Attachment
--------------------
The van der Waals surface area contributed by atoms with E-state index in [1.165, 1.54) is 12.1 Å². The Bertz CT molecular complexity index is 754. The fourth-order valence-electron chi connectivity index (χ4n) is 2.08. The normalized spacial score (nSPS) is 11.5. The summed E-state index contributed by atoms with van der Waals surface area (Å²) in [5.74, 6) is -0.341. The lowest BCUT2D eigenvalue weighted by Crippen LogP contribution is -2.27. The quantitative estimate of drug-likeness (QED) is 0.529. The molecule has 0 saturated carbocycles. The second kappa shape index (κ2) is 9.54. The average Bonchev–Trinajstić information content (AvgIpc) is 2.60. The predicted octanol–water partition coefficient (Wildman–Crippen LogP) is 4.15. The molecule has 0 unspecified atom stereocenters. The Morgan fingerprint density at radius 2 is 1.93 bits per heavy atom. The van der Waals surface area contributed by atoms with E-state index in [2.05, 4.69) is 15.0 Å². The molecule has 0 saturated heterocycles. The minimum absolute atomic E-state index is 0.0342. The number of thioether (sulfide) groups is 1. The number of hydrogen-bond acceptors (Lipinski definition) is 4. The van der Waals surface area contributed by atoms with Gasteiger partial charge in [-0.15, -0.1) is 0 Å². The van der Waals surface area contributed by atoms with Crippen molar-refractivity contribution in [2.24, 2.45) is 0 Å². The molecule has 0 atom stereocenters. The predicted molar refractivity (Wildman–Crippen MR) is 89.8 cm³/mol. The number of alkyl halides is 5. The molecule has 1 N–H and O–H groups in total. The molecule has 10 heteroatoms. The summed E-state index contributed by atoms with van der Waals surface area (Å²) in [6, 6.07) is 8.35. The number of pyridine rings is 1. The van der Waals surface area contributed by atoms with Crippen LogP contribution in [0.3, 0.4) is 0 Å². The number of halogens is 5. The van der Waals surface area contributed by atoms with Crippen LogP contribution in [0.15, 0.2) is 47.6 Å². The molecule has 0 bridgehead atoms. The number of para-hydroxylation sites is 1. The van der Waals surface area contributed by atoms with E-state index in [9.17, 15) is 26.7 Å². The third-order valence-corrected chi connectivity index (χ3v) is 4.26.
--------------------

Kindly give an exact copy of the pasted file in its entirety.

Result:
The van der Waals surface area contributed by atoms with E-state index in [1.165, 1.54) is 12.1 Å². The Bertz CT molecular complexity index is 754. The fourth-order valence-electron chi connectivity index (χ4n) is 2.08. The normalized spacial score (nSPS) is 11.5. The summed E-state index contributed by atoms with van der Waals surface area (Å²) in [5.74, 6) is -0.341. The lowest BCUT2D eigenvalue weighted by Crippen LogP contribution is -2.27. The quantitative estimate of drug-likeness (QED) is 0.529. The molecule has 0 saturated carbocycles. The second kappa shape index (κ2) is 9.54. The average Bonchev–Trinajstić information content (AvgIpc) is 2.60. The predicted octanol–water partition coefficient (Wildman–Crippen LogP) is 4.15. The molecule has 0 unspecified atom stereocenters. The Morgan fingerprint density at radius 2 is 1.93 bits per heavy atom. The van der Waals surface area contributed by atoms with E-state index in [2.05, 4.69) is 15.0 Å². The molecule has 0 saturated heterocycles. The minimum absolute atomic E-state index is 0.0342. The number of thioether (sulfide) groups is 1. The number of hydrogen-bond acceptors (Lipinski definition) is 4. The van der Waals surface area contributed by atoms with Gasteiger partial charge in [-0.15, -0.1) is 0 Å². The van der Waals surface area contributed by atoms with Crippen molar-refractivity contribution in [2.24, 2.45) is 0 Å². The molecule has 0 atom stereocenters. The predicted molar refractivity (Wildman–Crippen MR) is 89.8 cm³/mol. The number of alkyl halides is 5. The molecule has 1 N–H and O–H groups in total. The molecule has 10 heteroatoms. The summed E-state index contributed by atoms with van der Waals surface area (Å²) in [6, 6.07) is 8.35. The number of pyridine rings is 1. The van der Waals surface area contributed by atoms with Crippen LogP contribution in [0.3, 0.4) is 0 Å². The number of halogens is 5. The van der Waals surface area contributed by atoms with Crippen LogP contribution in [0.15, 0.2) is 47.6 Å². The molecule has 0 bridgehead atoms. The number of para-hydroxylation sites is 1. The van der Waals surface area contributed by atoms with E-state index in [9.17, 15) is 26.7 Å². The third-order valence-corrected chi connectivity index (χ3v) is 4.26.